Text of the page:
Exploring Samburu

Reticulated giraffe at Shaba National Preserve.

Honbill

Hornbill at Shaba Preserve

We started our day off with a morning safari drive in Shaba, where the air was fragrant from the scent of wildflowers and the animals were out enjoying the cool weather. Early in our drive, we spotted several reticulated giraffes, as well as jackals, dikdik (antelope about the size of rat terriers), gerenut (also known as giraffe gazelles because of their long necks), and several bird species, including hornbills, guinea hens, bee-eaters and starlings.

Inticately Striped Grevy Zebras

Intricately striped Grevy’s zebras

When we reached the top of a hill, we stopped to admire the view and noticed some movement among the acacia tree’s shadows in the far distance. Through our binoculars we could identify those shadows as a large herd of oryx and, more notably, about a dozen rare Grevy’s zebras. We moved closer to the herds to get a better view. Grevy’s zebras have large ears and such fine stripes that they almost look gray from a distance. They have a smaller range than the Burchell’s zebra (also known as Grant’s zebra), which are widespread through much of Kenya. Once the zebras realized we were only there for a look and meant no harm, they returned to their morning routine of grazing and taking dust baths. It was thrilling to watch them up close.

After our morning drive, we headed for Samburu National Park. Just a few kilometers away from Shaba, Samburu boasts many large game, including elephants, giraffes, leopards, cheetahs, lions, Somali ostriches, and more. There are several tented camps in the park. These lodges offer visitors fresh air and close access to wildlife without sacrificing comfort. Tents usually have wooden, stone or concrete floors that are raised off the ground; fully plumbed bathrooms with showers, sinks and flush toilets; and outlets for charging cell phones and camera batteries. (Since electricity in most tented camps runs on generators, it is often turned off while guests are asleep or away on safari during the day.)

Bedroom at Elephant Watch

Private room at Elephant Bedroom

Samburu Staff at Elephant Watch

I made new friends at Elephant Bedroom. Staff who are members of the Samburu tribe wear their traditional clothing at work.

We first took a tour of Elephant Bedroom, a tented camp on the Ewaso Nyiro River. As we walked in, we could see a herd of elephants grazing on the opposite shore. Elephant Bedroom is a lodge for the traveler who wants lodgings that feel connected to the local culture but also have all the amenities that Westerners are used to. Most of the tents are permanent, with hardwood floors that are raised off the ground, front decks from which to view the river, and plunge pools. Decorations reflect the influence of the local Samburu culture, right down to the bathrobes and slippers, which are the same bright red that the Samburus prefer for much of their traditional clothing.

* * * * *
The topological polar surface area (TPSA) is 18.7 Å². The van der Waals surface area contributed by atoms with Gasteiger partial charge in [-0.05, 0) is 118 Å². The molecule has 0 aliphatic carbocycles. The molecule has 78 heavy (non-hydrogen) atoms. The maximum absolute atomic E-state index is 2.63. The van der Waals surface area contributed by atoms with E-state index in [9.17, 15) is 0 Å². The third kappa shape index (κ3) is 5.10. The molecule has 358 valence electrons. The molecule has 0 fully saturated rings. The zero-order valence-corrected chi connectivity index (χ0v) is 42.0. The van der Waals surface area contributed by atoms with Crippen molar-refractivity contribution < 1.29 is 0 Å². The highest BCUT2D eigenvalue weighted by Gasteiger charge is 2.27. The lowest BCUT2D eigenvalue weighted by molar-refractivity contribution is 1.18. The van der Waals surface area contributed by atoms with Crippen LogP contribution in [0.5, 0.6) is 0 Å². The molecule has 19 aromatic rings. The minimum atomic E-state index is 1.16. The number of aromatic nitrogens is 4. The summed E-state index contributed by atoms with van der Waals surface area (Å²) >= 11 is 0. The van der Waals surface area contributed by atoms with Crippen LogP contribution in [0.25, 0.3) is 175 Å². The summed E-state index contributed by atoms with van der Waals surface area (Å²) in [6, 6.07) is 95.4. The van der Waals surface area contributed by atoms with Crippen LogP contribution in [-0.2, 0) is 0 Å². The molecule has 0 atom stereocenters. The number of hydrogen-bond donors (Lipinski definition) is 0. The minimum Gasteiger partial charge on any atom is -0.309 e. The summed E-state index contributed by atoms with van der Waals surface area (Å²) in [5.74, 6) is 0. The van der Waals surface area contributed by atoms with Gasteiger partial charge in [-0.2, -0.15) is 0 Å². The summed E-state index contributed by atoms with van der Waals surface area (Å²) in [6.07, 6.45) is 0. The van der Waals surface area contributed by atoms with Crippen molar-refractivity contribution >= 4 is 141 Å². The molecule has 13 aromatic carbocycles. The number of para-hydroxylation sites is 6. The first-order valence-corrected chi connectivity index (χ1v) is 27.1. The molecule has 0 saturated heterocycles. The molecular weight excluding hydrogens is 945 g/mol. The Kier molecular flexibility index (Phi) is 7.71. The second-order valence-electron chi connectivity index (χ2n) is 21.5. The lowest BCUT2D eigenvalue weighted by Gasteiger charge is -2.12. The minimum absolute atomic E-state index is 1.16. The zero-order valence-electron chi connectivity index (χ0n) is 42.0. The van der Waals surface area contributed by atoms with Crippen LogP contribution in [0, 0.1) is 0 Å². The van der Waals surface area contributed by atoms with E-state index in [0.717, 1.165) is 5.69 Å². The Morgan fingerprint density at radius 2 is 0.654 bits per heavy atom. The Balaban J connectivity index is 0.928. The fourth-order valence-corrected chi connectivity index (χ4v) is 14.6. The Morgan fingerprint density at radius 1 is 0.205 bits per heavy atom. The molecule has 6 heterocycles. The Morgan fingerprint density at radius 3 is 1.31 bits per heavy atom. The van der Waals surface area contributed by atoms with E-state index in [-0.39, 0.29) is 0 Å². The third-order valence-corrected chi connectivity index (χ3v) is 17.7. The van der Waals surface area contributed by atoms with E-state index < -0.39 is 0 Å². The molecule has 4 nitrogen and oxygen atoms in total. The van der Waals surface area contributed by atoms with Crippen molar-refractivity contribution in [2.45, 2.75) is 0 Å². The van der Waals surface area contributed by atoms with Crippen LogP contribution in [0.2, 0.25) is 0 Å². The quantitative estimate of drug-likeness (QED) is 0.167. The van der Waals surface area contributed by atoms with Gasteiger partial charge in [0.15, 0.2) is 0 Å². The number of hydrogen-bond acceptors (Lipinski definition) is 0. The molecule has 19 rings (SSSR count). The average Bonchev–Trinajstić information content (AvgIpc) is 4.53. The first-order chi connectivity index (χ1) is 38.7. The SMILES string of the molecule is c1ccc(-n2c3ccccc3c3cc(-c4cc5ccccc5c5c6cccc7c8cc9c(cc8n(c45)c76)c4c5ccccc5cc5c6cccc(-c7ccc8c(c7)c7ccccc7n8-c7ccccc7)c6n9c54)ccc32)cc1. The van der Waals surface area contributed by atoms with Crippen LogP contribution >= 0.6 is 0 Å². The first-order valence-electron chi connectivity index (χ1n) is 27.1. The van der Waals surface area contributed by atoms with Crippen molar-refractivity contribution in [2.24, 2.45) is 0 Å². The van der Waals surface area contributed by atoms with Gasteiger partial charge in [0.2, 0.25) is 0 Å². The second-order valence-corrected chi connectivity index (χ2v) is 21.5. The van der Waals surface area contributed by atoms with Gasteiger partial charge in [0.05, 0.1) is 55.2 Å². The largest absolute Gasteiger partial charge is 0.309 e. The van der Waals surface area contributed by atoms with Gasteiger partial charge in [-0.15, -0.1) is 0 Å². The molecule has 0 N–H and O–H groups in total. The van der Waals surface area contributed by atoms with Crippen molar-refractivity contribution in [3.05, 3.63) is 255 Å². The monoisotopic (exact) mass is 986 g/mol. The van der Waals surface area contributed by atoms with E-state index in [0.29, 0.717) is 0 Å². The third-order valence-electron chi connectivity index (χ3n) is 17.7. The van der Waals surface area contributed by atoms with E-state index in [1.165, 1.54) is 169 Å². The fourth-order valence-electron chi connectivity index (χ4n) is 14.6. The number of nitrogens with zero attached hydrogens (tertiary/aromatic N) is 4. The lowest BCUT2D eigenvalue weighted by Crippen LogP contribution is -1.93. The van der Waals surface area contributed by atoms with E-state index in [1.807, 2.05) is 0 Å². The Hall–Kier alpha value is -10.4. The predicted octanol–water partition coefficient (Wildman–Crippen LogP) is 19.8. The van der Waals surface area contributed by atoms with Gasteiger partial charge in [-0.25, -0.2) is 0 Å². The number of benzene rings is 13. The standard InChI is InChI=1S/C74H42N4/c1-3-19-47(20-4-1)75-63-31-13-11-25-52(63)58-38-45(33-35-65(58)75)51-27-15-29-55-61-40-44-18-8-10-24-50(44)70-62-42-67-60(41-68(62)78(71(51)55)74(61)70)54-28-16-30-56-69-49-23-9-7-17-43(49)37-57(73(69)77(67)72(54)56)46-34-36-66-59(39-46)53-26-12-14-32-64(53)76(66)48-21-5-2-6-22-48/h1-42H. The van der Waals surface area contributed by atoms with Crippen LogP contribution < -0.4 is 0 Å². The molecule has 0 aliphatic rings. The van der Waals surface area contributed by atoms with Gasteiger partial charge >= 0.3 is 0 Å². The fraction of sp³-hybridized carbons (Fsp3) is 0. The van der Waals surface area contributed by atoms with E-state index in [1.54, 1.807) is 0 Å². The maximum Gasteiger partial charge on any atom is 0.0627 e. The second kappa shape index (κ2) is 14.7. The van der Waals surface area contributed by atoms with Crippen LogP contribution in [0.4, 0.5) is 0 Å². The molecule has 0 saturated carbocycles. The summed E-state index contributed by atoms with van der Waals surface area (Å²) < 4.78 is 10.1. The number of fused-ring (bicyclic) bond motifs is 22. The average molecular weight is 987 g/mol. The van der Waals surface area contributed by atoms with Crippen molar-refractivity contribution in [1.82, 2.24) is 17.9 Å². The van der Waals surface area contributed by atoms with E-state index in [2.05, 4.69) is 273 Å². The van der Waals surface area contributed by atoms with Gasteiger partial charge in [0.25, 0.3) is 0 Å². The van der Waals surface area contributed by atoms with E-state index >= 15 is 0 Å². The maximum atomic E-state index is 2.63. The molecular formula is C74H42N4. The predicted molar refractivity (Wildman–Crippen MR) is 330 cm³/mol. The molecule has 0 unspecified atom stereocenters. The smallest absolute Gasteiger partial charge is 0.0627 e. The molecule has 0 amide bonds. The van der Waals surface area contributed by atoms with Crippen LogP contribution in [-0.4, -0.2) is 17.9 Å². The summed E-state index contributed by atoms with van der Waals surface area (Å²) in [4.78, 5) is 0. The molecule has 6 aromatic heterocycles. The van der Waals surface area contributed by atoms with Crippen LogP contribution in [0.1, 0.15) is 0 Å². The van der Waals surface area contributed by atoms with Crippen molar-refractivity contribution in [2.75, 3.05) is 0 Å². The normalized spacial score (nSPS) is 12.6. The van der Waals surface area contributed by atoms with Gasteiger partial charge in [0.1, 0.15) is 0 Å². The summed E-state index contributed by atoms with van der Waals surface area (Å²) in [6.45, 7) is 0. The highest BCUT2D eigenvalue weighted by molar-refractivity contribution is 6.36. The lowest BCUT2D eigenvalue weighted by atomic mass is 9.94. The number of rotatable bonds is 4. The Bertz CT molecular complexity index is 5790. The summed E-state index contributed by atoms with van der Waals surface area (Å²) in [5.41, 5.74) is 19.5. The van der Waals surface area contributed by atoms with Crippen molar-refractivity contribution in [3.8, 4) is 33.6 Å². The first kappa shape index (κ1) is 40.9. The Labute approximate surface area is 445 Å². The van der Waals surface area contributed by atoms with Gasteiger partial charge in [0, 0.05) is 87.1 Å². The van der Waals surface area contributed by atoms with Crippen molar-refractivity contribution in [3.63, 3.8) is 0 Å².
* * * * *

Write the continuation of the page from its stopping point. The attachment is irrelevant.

Vervet Monkey

Vervet monkeys are easy to spot at Larsen’s.

View at Larsens Camp

Most tents at Larsen’s Camp have a view of the river.

We then stopped at Larsen’s, a larger tented camp with a beautiful pool, massage tent, colonial-style furnishings, and all-inclusive food and drink, as well as complimentary laundering for four pieces of clothing per guest each day. The lodge offers evening dances, as well as plenty of daytime entertainment in the form of the resident vervet monkeys.

 

Bedroom at Samburu Intrepids

Bedroom at Samburu Intrepid.

We then went deeper into the reserve to check into our lodge, Samburu Intrepid Tented Camp. After a delicious four-course lunch and a brief rainshower, we went out for a late afternoon game drive. The rain had drive many of the animals into hiding, but we still saw plenty of colorful birds and enjoyed the lush green landscape.

Leopard Taking a Nap After Dinner

A leopard takes an after-dinner nap.

Just as we were about to head back to our lodge, my sister-in-law Tamara spotted a white tail twitching in the grass. “Cat!” she said, and our driver, Muli, stopped the Land Cruiser. The rest of us saw the tail disappear into the brush and answered, “No, that must be a monkey.”

Tamara was proven correct when the cat – a beautiful leopard – leaped out of the grass and up into the canopy of an acacia tree. It seemed very relaxed and pleased with itself, ignoring us and any animals of prey in the vicinity, so we concluded it must have had a good dinner recently.

When we got back, we were treated to a fascinating talk about the cats of Samburu and the Samburu culture by Frances, a member of the local Samburu tribe who studied wildlife ecology from the University of Nairobi. The lodge offers talks about wildlife and cultural topics every night and also has a nature center where visitors can learn more about the local wildlife.

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